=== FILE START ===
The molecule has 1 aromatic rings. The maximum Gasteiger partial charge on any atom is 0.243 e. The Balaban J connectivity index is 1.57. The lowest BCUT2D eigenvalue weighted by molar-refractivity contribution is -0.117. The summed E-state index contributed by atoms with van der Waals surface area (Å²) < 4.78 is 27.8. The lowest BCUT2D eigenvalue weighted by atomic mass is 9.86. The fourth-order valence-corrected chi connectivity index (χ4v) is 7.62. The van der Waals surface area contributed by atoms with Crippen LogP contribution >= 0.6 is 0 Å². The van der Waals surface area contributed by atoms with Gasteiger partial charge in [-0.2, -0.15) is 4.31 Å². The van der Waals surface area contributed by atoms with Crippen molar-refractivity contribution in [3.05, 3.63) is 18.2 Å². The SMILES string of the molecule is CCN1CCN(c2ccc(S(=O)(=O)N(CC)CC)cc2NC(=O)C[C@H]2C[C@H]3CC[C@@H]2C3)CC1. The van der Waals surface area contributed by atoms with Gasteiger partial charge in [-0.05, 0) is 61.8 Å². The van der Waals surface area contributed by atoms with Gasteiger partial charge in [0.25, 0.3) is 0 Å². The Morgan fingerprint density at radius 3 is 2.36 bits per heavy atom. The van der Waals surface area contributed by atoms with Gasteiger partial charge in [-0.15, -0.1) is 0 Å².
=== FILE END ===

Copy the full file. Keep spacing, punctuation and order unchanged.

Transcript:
The molecule has 1 aromatic rings. The maximum Gasteiger partial charge on any atom is 0.243 e. The Balaban J connectivity index is 1.57. The lowest BCUT2D eigenvalue weighted by molar-refractivity contribution is -0.117. The summed E-state index contributed by atoms with van der Waals surface area (Å²) < 4.78 is 27.8. The lowest BCUT2D eigenvalue weighted by atomic mass is 9.86. The fourth-order valence-corrected chi connectivity index (χ4v) is 7.62. The van der Waals surface area contributed by atoms with Crippen LogP contribution >= 0.6 is 0 Å². The van der Waals surface area contributed by atoms with Gasteiger partial charge in [-0.2, -0.15) is 4.31 Å². The van der Waals surface area contributed by atoms with Crippen molar-refractivity contribution in [3.05, 3.63) is 18.2 Å². The SMILES string of the molecule is CCN1CCN(c2ccc(S(=O)(=O)N(CC)CC)cc2NC(=O)C[C@H]2C[C@H]3CC[C@@H]2C3)CC1. The van der Waals surface area contributed by atoms with Gasteiger partial charge in [-0.05, 0) is 61.8 Å². The van der Waals surface area contributed by atoms with Gasteiger partial charge in [0.25, 0.3) is 0 Å². The Morgan fingerprint density at radius 3 is 2.36 bits per heavy atom. The van der Waals surface area contributed by atoms with Gasteiger partial charge in [-0.15, -0.1) is 0 Å².